NASA’s Parker probe continues to break records. Last November it won the title of being the fastest human-made object in the world. Now it has become the first spaceship in history to “touch” the Sun by successfully flying through its upper atmosphere, called the corona.
“Just as the landing on the Moon allowed scientists to understand how it formed, touching the very matter that the Sun is made of will help scientists discover critical information about our closest star and its influence on the solar system, “says NASA in a Press release.
A five-hour walk through the atmosphere of the Sun
In the five hours that the Parker probe remained in the Sun’s corona took particle samples and analyzed magnetic fields, but there is still more. The spacecraft will continue to approach the surface of our solar system’s central star for further analysis and new discoveries.
Part of their mission was to find out how and where the zig-zag-shaped solar winds that abound near the Sun form and their retreats, which last from a few seconds to several minutes. The probe has passed close enough to the star to identify that these originate from its surface.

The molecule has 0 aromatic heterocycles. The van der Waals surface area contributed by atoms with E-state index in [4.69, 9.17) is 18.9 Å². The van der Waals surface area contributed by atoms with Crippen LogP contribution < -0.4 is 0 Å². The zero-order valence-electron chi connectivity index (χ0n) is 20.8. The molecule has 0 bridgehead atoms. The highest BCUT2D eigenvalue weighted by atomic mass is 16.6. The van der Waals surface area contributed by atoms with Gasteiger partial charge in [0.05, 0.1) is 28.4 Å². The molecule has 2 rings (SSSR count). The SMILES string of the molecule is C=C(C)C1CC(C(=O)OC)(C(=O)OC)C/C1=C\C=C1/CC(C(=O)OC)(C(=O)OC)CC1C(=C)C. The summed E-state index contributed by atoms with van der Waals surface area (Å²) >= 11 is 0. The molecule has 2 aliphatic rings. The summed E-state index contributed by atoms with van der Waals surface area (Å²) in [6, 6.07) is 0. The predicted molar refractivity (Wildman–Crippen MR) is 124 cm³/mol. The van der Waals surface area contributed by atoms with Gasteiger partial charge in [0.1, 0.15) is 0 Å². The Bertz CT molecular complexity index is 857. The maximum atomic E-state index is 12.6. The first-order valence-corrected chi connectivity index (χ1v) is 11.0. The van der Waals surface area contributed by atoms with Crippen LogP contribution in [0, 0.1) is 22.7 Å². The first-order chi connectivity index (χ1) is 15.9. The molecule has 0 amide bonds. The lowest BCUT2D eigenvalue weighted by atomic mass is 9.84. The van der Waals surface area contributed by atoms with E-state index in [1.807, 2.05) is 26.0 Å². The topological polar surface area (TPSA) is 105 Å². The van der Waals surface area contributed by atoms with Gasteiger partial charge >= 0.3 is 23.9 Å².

This type of finding can help improve the calculations used to forecast solar storms. It can also become a vital element for researchers seeking to solve the mystery of why the corona is heated to millions of degrees more than the lower solar surface.
“My instinct is that, as we get on the mission and get closer and closer to the Sun, we will learn more about how the magnetic funnels are connected to the curves,” says Stuart Bale, a professor at the University of California. the NASA statement.
A journey of years to explore the Sun
The “Parker Solar Probe” project, with a budgeted cost of 1,500 million dollars, was announced in 2009. Its main objective is explore in detail the behavior of solar winds.
The spacecraft was built by the Johns Hopkins University Applied Physics Laboratory and Launched into space on August 12, 2018.
To fulfill its mission, the Parker probe will make a total of 21 approaches to the Sun in its seven years of life. It will orbit 3.9 million miles from the surface of the astro in 2024, that is, it will be located closer than Mercury, the planet closest to the Sun.
More information | Universidad Johns Hopkins